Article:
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Falling Rock Signs in South-Africa

If you are into Falling Rock Signs and plan to visit South-Africa then take some extra film —that's what I wrote in 1999; how awfully dated that now is— and a sketch-book with you.

This type of warning-signs seems left out of the standardization programme: every pass, almost every curve has a local version. After days of new variants continuously coming up I didn't feel much like road sign collecting any more. Team members had a hard job cheering me up.

But that's long forgotten now and I'm very happy that new finds still come up.

Although the variation is enormous, it is possible to bring some structure into the collection.
Calitzdorp, 31.VIII.2010; pict. P. Welk Cape region, 01.IX.2010; pict. P. Welk
The number of boulders is a constant: seven stones, no more no less. Given the number of panels this is extraordinary. But further analysis revealed that the size of the stones could help to clear things up. We can distinguish two main groups.

The first group (left column) has seven stones of about the same size each. The artist is probably free in the positioning of the stones: sometimes close to the wall, at other times drifting away.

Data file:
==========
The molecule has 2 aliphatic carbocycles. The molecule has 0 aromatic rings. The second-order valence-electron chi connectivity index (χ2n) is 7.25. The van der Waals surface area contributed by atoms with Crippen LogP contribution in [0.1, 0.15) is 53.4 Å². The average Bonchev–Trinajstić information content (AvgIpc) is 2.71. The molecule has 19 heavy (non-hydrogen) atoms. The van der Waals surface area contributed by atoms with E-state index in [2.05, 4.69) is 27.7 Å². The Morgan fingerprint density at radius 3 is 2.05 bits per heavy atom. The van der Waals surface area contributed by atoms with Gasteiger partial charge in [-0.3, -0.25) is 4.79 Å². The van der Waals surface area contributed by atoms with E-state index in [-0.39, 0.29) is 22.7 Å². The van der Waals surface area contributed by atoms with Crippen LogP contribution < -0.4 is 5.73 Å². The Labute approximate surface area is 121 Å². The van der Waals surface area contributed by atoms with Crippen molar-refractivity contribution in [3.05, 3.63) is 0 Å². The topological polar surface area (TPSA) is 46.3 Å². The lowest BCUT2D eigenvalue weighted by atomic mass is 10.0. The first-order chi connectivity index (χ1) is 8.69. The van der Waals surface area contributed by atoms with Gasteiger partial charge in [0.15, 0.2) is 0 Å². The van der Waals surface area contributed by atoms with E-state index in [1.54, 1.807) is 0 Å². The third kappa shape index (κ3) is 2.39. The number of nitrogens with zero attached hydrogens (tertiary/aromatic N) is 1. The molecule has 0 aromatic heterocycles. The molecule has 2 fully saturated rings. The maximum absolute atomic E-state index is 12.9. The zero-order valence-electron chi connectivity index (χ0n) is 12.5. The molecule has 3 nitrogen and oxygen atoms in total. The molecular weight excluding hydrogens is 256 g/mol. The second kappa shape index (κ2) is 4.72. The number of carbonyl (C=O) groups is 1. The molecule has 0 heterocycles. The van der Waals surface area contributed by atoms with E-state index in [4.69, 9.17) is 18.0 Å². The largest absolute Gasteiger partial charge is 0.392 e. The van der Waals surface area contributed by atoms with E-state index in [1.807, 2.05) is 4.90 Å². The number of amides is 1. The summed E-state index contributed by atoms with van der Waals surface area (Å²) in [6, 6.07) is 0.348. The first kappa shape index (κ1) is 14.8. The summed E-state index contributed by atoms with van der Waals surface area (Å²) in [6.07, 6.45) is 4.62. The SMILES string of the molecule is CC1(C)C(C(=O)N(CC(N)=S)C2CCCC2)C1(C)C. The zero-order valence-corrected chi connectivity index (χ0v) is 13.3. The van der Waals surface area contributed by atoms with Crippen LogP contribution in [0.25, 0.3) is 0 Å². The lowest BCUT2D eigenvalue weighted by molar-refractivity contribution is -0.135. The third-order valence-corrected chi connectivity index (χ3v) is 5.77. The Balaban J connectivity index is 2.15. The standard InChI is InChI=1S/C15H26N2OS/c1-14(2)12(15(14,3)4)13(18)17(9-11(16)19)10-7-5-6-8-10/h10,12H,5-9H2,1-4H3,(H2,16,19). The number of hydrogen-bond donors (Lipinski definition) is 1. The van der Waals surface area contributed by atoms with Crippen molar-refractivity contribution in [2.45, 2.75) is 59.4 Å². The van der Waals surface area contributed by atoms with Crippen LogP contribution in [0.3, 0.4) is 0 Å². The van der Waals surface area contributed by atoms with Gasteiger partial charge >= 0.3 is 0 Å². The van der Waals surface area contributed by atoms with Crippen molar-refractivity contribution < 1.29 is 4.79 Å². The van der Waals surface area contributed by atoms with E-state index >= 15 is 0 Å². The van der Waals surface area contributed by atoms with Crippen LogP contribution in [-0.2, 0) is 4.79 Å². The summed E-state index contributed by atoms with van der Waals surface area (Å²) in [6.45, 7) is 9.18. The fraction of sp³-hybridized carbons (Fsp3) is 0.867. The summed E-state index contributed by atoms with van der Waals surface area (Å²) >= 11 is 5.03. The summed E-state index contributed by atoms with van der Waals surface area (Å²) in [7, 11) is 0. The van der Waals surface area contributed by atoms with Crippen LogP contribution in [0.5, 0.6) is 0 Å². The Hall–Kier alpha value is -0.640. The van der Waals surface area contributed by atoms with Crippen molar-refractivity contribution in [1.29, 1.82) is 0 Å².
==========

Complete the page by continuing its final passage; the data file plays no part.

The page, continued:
The second group (right column) features boulders together with gravel-like stones. The constellation of the stones is more or less constant. The British rock warning sign has similar looks (and probably inspired the South-African counterpart), but comes out quite differently if you look a bit closer.

Ceres (Michell's Pass), VII.1997 Cape Town, VII.1997
Citrusdal, VII.1997 Prince Albert - Beaufort West, VII.1997
This panel has been mounted with the wrong side down, creating the illusion of boulders escaping from earth.
Visit USA, Armenia or Belgium for more. I suppose that engineers from Jordan took exactly this traffic sign as an example to furnish the Desert Highway.
Zwartberg Pass; Oudtshoorn side, VII.1997

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More signs from South-Africa: Men at work - Children's crossing